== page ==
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Start seeds indoors for a jump on the growing season

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In the upper Midwest, it is crucial to start some of our fruit and vegetable seedlings indoors. Here at Heart and Soil Farm in North Dakota, our growing season is short (roughly Mid-April through early October) and you never can tell when spring will arrive. We have what we like to refer to here as Weather— with a capital “W”. Everyone talks about the weather here; people watch the news…

5 plant-based recipe hacks for eggs, fats, dairy, meat and sugar

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Plant-based eating can be pure joy. The true flavors of fresh fruits and vegetables corner the spotlight when there’s no meat or dairy to take over the dish. Recipe options are limited only by what’s in season and your imagination. But that’s where many of us get stuck: Imagination. Plant-based, vegan eating could get boring without a variety of recipes that feature herbs, spices, and unfamiliar produce to spice them…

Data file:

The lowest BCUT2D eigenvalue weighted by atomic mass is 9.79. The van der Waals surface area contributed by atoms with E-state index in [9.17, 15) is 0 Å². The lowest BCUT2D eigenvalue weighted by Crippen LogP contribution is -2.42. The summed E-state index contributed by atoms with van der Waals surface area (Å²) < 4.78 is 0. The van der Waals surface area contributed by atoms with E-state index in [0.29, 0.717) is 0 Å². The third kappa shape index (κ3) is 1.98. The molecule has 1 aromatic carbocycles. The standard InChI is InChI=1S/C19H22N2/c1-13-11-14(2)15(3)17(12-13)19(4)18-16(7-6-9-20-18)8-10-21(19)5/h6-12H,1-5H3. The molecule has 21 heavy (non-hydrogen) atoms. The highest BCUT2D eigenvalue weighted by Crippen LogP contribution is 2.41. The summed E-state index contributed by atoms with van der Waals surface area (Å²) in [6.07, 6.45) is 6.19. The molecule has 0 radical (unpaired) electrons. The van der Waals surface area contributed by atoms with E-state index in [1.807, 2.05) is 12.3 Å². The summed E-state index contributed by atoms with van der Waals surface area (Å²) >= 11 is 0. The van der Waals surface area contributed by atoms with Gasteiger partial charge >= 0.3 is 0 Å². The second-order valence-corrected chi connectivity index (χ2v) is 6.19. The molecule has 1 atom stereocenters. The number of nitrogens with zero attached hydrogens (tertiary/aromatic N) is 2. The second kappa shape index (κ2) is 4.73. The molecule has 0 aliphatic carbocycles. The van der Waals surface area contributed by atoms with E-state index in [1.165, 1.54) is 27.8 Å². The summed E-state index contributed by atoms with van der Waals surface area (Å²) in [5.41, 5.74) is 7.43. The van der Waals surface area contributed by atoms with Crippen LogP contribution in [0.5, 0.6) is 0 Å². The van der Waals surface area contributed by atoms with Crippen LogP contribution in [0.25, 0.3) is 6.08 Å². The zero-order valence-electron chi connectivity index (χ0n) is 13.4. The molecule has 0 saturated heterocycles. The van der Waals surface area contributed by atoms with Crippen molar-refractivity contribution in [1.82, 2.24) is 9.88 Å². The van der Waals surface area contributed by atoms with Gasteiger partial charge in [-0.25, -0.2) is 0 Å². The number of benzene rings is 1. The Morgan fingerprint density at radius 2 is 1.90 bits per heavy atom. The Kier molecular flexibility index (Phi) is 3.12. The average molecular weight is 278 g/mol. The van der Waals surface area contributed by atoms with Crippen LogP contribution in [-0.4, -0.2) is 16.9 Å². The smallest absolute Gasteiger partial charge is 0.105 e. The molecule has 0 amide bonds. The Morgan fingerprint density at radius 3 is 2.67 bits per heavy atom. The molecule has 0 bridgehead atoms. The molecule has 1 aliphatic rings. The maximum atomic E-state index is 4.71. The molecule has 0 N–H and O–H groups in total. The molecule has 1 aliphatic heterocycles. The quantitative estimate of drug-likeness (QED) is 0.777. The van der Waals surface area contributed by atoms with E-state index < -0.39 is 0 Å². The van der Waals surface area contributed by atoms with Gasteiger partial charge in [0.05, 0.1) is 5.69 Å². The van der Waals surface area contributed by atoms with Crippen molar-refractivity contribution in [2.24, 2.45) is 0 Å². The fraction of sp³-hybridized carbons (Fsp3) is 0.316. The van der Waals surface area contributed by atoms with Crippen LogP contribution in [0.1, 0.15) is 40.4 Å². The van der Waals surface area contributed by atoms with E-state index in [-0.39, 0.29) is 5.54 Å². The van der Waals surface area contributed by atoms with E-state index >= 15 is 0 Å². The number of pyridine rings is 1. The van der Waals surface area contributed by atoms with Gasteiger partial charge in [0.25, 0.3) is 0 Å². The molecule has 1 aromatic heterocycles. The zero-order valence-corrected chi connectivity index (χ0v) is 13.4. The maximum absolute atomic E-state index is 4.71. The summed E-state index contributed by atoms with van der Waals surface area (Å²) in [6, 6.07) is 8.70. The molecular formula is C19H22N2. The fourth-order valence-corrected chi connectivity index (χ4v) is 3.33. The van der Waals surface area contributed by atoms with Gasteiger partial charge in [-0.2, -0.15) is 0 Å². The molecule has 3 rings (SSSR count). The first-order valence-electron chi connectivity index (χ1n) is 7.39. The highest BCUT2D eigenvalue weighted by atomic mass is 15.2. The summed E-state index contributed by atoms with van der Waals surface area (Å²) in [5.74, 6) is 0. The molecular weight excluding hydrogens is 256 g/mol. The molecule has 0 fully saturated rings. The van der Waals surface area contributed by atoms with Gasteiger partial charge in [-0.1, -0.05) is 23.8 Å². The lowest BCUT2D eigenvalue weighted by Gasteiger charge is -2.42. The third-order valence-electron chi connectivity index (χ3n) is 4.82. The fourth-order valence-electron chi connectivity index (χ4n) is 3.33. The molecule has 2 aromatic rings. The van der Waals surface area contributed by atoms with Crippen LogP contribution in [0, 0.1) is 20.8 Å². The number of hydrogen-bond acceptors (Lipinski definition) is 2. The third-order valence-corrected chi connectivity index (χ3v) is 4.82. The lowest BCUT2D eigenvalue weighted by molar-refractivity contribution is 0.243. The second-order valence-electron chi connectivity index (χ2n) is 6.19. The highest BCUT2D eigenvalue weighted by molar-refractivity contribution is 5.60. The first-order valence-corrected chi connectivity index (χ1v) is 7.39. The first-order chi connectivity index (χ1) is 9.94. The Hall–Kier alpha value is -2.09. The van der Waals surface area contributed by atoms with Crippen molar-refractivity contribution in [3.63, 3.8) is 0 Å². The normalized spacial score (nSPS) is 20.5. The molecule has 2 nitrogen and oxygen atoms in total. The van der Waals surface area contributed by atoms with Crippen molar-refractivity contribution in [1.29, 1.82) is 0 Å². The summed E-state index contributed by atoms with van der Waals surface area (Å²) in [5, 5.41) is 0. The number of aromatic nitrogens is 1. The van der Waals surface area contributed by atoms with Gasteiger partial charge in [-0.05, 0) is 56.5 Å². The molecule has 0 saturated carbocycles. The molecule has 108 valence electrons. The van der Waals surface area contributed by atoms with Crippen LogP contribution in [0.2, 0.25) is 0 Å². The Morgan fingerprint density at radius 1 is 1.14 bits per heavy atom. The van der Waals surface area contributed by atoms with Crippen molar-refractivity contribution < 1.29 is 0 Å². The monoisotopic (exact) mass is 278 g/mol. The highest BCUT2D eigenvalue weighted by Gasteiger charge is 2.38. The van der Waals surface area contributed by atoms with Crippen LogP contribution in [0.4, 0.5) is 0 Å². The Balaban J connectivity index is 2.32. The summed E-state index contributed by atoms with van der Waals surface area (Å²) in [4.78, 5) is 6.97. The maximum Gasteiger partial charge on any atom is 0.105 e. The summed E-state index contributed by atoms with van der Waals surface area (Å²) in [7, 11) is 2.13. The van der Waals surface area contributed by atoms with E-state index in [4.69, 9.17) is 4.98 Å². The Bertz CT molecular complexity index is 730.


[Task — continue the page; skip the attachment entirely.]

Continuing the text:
One Lucky Duck Chelsea Market

Crave tasty raw treats on the go? You’re One Lucky Duck to be in New York City

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If you’re in New York City and looking for a restaurant with healthy, vegan light meals and snacks, consider popping into One Lucky Duck Juice and Takeaway. With two locations in Manhattan (the original juice bar sits in Gramercy and you’ll find a newer location in the cute Chelsea Market, One Luck Ducky Juice and Takeaway makes it easy to get a nutritious and delicious bite on the go. [Editor’s…

culinary herbs

Spice up your kitchen with a beautiful, edible herb garden

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One of the joys of gardening is the ability to snip fresh herbs as you cook. Fresh herbs liven up a dish in ways you can’t imagine if you’ve always used dried spices. When you have a culinary garden just steps from your kitchen, you’ll use fresh herbs more often — and reduce your reliance on salt and sugar to season fresh vegetables and stews. Herbs can also complement your other…

West Sacramento Urban Farm | Sara Bernal |

Urban farms sprout up nationwide to conquer food deserts, blight

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Vacant city lots rarely inspire hope in the residents who pass them daily. Too often they’re used as a dumping ground — weed-infested icons of urban blight. Meanwhile, many of the people living near those empty lots have little access to fresh fruits and vegetables, their only options within walking distance being the few wilting vegetables available at their corner liquor store. Fortunately, in a growing number of communities nationwide, unused…